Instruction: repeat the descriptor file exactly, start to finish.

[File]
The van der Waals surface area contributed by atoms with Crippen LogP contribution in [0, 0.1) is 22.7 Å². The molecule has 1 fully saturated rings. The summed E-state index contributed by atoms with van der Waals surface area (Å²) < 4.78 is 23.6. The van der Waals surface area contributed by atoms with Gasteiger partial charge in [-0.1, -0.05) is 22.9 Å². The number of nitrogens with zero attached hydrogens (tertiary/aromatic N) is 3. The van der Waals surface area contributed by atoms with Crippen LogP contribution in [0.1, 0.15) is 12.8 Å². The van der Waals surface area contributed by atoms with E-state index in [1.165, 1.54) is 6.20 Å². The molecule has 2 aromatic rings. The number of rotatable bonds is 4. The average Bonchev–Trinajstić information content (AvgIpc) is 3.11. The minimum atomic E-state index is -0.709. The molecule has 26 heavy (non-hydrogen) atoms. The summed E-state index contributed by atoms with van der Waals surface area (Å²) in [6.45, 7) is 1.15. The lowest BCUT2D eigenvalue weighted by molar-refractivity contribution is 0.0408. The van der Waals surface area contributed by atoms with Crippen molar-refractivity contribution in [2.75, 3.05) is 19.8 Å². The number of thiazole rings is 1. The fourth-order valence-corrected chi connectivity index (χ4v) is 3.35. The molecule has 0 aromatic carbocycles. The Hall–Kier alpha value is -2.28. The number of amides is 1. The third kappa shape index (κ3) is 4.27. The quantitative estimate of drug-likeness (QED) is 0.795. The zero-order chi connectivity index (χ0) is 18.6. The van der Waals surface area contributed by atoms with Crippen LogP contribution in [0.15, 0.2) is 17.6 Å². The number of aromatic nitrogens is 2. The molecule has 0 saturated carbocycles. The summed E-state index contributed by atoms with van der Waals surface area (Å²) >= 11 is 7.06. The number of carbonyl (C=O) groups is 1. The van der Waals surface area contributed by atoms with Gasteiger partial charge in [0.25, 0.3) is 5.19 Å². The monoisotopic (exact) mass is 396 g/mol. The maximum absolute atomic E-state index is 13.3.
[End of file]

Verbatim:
The van der Waals surface area contributed by atoms with Crippen LogP contribution in [0, 0.1) is 22.7 Å². The molecule has 1 fully saturated rings. The summed E-state index contributed by atoms with van der Waals surface area (Å²) < 4.78 is 23.6. The van der Waals surface area contributed by atoms with Gasteiger partial charge in [-0.1, -0.05) is 22.9 Å². The number of nitrogens with zero attached hydrogens (tertiary/aromatic N) is 3. The van der Waals surface area contributed by atoms with Crippen LogP contribution in [0.1, 0.15) is 12.8 Å². The van der Waals surface area contributed by atoms with E-state index in [1.165, 1.54) is 6.20 Å². The molecule has 2 aromatic rings. The number of rotatable bonds is 4. The average Bonchev–Trinajstić information content (AvgIpc) is 3.11. The minimum atomic E-state index is -0.709. The molecule has 26 heavy (non-hydrogen) atoms. The summed E-state index contributed by atoms with van der Waals surface area (Å²) in [6.45, 7) is 1.15. The lowest BCUT2D eigenvalue weighted by molar-refractivity contribution is 0.0408. The van der Waals surface area contributed by atoms with Crippen molar-refractivity contribution in [2.75, 3.05) is 19.8 Å². The number of thiazole rings is 1. The fourth-order valence-corrected chi connectivity index (χ4v) is 3.35. The molecule has 0 aromatic carbocycles. The Hall–Kier alpha value is -2.28. The number of amides is 1. The third kappa shape index (κ3) is 4.27. The quantitative estimate of drug-likeness (QED) is 0.795. The zero-order chi connectivity index (χ0) is 18.6. The van der Waals surface area contributed by atoms with Crippen LogP contribution in [0.15, 0.2) is 17.6 Å². The number of aromatic nitrogens is 2. The molecule has 0 saturated carbocycles. The summed E-state index contributed by atoms with van der Waals surface area (Å²) >= 11 is 7.06. The number of carbonyl (C=O) groups is 1. The van der Waals surface area contributed by atoms with Gasteiger partial charge in [0.25, 0.3) is 5.19 Å². The monoisotopic (exact) mass is 396 g/mol. The maximum absolute atomic E-state index is 13.3.